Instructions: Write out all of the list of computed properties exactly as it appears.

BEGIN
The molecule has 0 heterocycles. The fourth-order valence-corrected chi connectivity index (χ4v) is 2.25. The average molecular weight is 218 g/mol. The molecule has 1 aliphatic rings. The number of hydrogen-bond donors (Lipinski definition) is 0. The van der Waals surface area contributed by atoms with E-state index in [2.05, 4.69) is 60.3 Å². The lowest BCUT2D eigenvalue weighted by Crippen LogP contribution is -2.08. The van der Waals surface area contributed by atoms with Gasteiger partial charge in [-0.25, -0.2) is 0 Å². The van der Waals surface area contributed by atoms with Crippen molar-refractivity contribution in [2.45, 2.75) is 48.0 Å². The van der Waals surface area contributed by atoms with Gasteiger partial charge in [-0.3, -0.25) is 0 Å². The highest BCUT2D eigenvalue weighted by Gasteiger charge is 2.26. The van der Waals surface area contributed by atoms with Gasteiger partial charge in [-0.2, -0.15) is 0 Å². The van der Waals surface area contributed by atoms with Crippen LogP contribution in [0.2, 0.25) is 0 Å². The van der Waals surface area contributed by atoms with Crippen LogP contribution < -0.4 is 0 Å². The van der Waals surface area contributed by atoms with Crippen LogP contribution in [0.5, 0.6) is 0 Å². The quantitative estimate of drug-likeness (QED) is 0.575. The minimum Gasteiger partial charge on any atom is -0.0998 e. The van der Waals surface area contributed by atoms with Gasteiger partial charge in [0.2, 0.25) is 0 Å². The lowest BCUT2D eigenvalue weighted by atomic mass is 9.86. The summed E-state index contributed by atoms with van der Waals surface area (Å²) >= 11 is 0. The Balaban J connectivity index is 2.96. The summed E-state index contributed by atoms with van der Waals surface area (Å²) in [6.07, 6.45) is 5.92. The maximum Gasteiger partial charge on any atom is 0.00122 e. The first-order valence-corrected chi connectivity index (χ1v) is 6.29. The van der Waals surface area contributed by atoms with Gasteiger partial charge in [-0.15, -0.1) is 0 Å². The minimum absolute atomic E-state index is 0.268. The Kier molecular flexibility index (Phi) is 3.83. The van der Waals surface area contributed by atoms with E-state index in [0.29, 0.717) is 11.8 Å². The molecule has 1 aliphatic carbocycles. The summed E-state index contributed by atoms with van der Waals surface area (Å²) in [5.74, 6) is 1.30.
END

The molecule has 0 heterocycles. The fourth-order valence-corrected chi connectivity index (χ4v) is 2.25. The average molecular weight is 218 g/mol. The molecule has 1 aliphatic rings. The number of hydrogen-bond donors (Lipinski definition) is 0. The van der Waals surface area contributed by atoms with E-state index in [2.05, 4.69) is 60.3 Å². The lowest BCUT2D eigenvalue weighted by Crippen LogP contribution is -2.08. The van der Waals surface area contributed by atoms with Gasteiger partial charge in [-0.25, -0.2) is 0 Å². The van der Waals surface area contributed by atoms with Crippen molar-refractivity contribution in [2.45, 2.75) is 48.0 Å². The van der Waals surface area contributed by atoms with Gasteiger partial charge in [-0.3, -0.25) is 0 Å². The highest BCUT2D eigenvalue weighted by Gasteiger charge is 2.26. The van der Waals surface area contributed by atoms with Gasteiger partial charge in [-0.2, -0.15) is 0 Å². The van der Waals surface area contributed by atoms with Crippen LogP contribution in [0.2, 0.25) is 0 Å². The van der Waals surface area contributed by atoms with Crippen LogP contribution < -0.4 is 0 Å². The van der Waals surface area contributed by atoms with Crippen LogP contribution in [0.5, 0.6) is 0 Å². The quantitative estimate of drug-likeness (QED) is 0.575. The minimum Gasteiger partial charge on any atom is -0.0998 e. The van der Waals surface area contributed by atoms with Gasteiger partial charge in [0.2, 0.25) is 0 Å². The lowest BCUT2D eigenvalue weighted by atomic mass is 9.86. The summed E-state index contributed by atoms with van der Waals surface area (Å²) >= 11 is 0. The Balaban J connectivity index is 2.96. The summed E-state index contributed by atoms with van der Waals surface area (Å²) in [6.07, 6.45) is 5.92. The maximum Gasteiger partial charge on any atom is 0.00122 e. The first-order valence-corrected chi connectivity index (χ1v) is 6.29. The van der Waals surface area contributed by atoms with Gasteiger partial charge in [-0.15, -0.1) is 0 Å². The minimum absolute atomic E-state index is 0.268. The Kier molecular flexibility index (Phi) is 3.83. The van der Waals surface area contributed by atoms with E-state index in [0.29, 0.717) is 11.8 Å². The molecule has 1 aliphatic carbocycles. The summed E-state index contributed by atoms with van der Waals surface area (Å²) in [5.74, 6) is 1.30.